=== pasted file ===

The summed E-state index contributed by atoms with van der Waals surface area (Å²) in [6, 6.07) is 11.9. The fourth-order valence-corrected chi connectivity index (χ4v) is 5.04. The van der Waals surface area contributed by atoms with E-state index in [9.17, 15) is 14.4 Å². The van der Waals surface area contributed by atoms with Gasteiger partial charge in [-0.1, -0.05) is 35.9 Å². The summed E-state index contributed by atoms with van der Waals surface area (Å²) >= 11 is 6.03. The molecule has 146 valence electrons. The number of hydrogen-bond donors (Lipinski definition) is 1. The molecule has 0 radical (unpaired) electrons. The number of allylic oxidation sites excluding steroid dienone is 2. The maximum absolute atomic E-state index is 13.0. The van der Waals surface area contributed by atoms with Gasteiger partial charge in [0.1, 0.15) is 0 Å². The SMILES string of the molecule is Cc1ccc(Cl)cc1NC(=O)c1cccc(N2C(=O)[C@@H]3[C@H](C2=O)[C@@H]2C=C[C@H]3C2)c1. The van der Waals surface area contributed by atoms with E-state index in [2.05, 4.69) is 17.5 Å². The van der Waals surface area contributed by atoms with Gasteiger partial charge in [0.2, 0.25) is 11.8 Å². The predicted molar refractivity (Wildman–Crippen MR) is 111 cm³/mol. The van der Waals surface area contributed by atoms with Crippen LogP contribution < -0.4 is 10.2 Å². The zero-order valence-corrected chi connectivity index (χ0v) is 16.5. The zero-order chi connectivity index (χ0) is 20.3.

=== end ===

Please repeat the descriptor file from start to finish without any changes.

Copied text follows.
The summed E-state index contributed by atoms with van der Waals surface area (Å²) in [6, 6.07) is 11.9. The fourth-order valence-corrected chi connectivity index (χ4v) is 5.04. The van der Waals surface area contributed by atoms with E-state index in [9.17, 15) is 14.4 Å². The van der Waals surface area contributed by atoms with Gasteiger partial charge in [-0.1, -0.05) is 35.9 Å². The summed E-state index contributed by atoms with van der Waals surface area (Å²) >= 11 is 6.03. The molecule has 146 valence electrons. The number of hydrogen-bond donors (Lipinski definition) is 1. The molecule has 0 radical (unpaired) electrons. The number of allylic oxidation sites excluding steroid dienone is 2. The maximum absolute atomic E-state index is 13.0. The van der Waals surface area contributed by atoms with Gasteiger partial charge in [0.1, 0.15) is 0 Å². The SMILES string of the molecule is Cc1ccc(Cl)cc1NC(=O)c1cccc(N2C(=O)[C@@H]3[C@H](C2=O)[C@@H]2C=C[C@H]3C2)c1. The van der Waals surface area contributed by atoms with E-state index in [2.05, 4.69) is 17.5 Å². The van der Waals surface area contributed by atoms with Gasteiger partial charge in [0.2, 0.25) is 11.8 Å². The predicted molar refractivity (Wildman–Crippen MR) is 111 cm³/mol. The van der Waals surface area contributed by atoms with Crippen LogP contribution < -0.4 is 10.2 Å². The zero-order valence-corrected chi connectivity index (χ0v) is 16.5. The zero-order chi connectivity index (χ0) is 20.3.